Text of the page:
Diabetes is unlike other diseases, where medication alone can often times successfully treat it. There are so many other components to diabetes such as: the diabetes disease process, nutritional management, physical activity, medications, glucose monitoring, and psychosocial adjustment. Diabetes education not only provides knowledge and awareness on diabetes, it also gives the people with diabetes the power to better manage it, and hope for a healthy life.
We need to increase awareness on the importance of diabetes education because it is a benefit many people with diabetes, especially in developed countries, have access to but do not take advantage of for a variety of reasons. Furthermore, there is a growing need to develop more effective educational programmes in many of the low-income and lower middle-income countries.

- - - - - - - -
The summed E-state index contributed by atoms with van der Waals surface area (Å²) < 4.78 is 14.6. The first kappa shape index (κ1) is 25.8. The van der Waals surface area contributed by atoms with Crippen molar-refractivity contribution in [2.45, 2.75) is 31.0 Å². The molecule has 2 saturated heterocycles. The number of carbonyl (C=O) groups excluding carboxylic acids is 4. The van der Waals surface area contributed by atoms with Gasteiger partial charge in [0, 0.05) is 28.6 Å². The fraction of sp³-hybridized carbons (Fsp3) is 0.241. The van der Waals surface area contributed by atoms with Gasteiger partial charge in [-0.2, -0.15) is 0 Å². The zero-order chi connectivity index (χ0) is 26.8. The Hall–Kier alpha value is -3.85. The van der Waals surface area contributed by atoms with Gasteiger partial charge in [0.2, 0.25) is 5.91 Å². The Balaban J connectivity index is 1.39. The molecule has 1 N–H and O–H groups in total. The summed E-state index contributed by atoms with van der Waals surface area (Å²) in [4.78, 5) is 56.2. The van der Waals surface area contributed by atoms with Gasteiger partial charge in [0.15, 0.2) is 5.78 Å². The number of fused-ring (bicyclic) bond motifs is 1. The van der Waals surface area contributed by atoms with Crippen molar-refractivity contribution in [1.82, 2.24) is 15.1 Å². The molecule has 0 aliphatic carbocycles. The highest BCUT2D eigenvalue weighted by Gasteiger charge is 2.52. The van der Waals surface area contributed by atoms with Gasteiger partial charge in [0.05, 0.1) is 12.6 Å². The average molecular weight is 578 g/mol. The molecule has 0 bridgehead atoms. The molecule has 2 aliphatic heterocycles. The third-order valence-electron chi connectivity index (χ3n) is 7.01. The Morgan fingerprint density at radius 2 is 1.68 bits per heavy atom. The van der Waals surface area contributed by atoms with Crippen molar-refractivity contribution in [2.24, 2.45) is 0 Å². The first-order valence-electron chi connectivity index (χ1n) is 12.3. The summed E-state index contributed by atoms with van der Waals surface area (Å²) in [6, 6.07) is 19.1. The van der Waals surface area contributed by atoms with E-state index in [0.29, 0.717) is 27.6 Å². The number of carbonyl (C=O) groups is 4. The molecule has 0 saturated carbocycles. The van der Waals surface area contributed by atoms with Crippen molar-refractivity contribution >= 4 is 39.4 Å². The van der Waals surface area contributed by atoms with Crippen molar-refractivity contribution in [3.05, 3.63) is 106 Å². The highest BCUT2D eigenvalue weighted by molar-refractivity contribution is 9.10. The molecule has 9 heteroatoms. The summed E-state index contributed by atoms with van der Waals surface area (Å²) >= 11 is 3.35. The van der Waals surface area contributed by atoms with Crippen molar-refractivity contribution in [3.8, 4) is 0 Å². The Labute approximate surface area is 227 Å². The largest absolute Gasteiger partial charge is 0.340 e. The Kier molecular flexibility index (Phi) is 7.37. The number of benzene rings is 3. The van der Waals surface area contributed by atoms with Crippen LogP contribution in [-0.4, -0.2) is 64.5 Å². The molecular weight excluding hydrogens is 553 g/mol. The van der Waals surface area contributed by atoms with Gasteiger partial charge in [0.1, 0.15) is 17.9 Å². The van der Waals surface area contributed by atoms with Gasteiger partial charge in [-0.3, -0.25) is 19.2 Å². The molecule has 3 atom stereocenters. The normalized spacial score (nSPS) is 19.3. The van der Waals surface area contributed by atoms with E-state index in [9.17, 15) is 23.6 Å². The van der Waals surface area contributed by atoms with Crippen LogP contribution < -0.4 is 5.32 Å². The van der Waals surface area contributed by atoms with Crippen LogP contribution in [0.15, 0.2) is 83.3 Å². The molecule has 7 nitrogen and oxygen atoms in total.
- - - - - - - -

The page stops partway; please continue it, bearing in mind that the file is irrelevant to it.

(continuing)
This issue of Diabetes Voice
The September 2016 issue is a fine example of the complexities of diabetes management and how diabetes education and care are key to a better, healthier life.
In The future of type 1 diabetes care we have a contribution in the form of an “expert opinion” by Dr. Andrew Drexler about access to care for adults living with type 1 diabetes. Dr. Drexler believes the shortage of endocrinologists specialising in the care of adults with type 1 diabetes is becoming a crisis and will only get worse in the decades ahead. He offers insight and solutions which will be, we hope, the start of a broader discussion in the diabetes community on this particular issue.
The Diabetes Association of Bangladesh has contributed a country report on their progress, entitled Diabetes care model in a lower middle-income country. It is a fine example of a successful national diabetes education programme, and shows great evidence of its role in enhancing diabetes care in the country.